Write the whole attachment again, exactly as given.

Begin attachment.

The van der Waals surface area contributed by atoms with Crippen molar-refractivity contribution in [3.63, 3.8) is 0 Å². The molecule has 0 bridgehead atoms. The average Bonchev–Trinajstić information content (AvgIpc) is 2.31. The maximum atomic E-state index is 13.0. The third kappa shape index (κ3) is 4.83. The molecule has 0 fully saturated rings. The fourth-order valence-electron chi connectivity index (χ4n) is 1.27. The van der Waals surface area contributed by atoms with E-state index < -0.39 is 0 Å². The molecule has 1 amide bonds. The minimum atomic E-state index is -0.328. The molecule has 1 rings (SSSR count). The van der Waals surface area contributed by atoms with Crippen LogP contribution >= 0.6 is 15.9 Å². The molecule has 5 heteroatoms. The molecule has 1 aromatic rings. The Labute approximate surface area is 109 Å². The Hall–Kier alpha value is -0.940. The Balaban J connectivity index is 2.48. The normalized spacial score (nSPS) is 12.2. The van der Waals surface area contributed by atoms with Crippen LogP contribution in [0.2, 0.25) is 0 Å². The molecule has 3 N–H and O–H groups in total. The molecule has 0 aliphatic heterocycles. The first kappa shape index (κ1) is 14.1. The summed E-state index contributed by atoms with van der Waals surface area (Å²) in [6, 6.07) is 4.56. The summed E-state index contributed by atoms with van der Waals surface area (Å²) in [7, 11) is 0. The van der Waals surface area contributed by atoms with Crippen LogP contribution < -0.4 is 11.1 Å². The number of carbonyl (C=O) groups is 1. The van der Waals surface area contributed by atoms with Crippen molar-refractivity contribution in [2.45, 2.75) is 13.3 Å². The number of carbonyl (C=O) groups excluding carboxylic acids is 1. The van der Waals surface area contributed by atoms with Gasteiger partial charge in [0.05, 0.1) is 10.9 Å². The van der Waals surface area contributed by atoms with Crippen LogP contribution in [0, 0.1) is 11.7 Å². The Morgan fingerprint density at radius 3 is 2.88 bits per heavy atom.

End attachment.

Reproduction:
The van der Waals surface area contributed by atoms with Crippen molar-refractivity contribution in [3.63, 3.8) is 0 Å². The molecule has 0 bridgehead atoms. The average Bonchev–Trinajstić information content (AvgIpc) is 2.31. The maximum atomic E-state index is 13.0. The third kappa shape index (κ3) is 4.83. The molecule has 0 fully saturated rings. The fourth-order valence-electron chi connectivity index (χ4n) is 1.27. The van der Waals surface area contributed by atoms with E-state index < -0.39 is 0 Å². The molecule has 1 amide bonds. The minimum atomic E-state index is -0.328. The molecule has 1 rings (SSSR count). The van der Waals surface area contributed by atoms with Crippen LogP contribution >= 0.6 is 15.9 Å². The molecule has 5 heteroatoms. The molecule has 1 aromatic rings. The Labute approximate surface area is 109 Å². The Hall–Kier alpha value is -0.940. The Balaban J connectivity index is 2.48. The normalized spacial score (nSPS) is 12.2. The van der Waals surface area contributed by atoms with Crippen LogP contribution in [0.2, 0.25) is 0 Å². The molecule has 3 N–H and O–H groups in total. The molecule has 0 aliphatic heterocycles. The first kappa shape index (κ1) is 14.1. The summed E-state index contributed by atoms with van der Waals surface area (Å²) in [6, 6.07) is 4.56. The summed E-state index contributed by atoms with van der Waals surface area (Å²) in [7, 11) is 0. The van der Waals surface area contributed by atoms with Crippen LogP contribution < -0.4 is 11.1 Å². The number of carbonyl (C=O) groups is 1. The van der Waals surface area contributed by atoms with Crippen molar-refractivity contribution in [2.45, 2.75) is 13.3 Å². The number of carbonyl (C=O) groups excluding carboxylic acids is 1. The van der Waals surface area contributed by atoms with Gasteiger partial charge in [0.05, 0.1) is 10.9 Å². The van der Waals surface area contributed by atoms with Crippen LogP contribution in [0, 0.1) is 11.7 Å². The Morgan fingerprint density at radius 3 is 2.88 bits per heavy atom.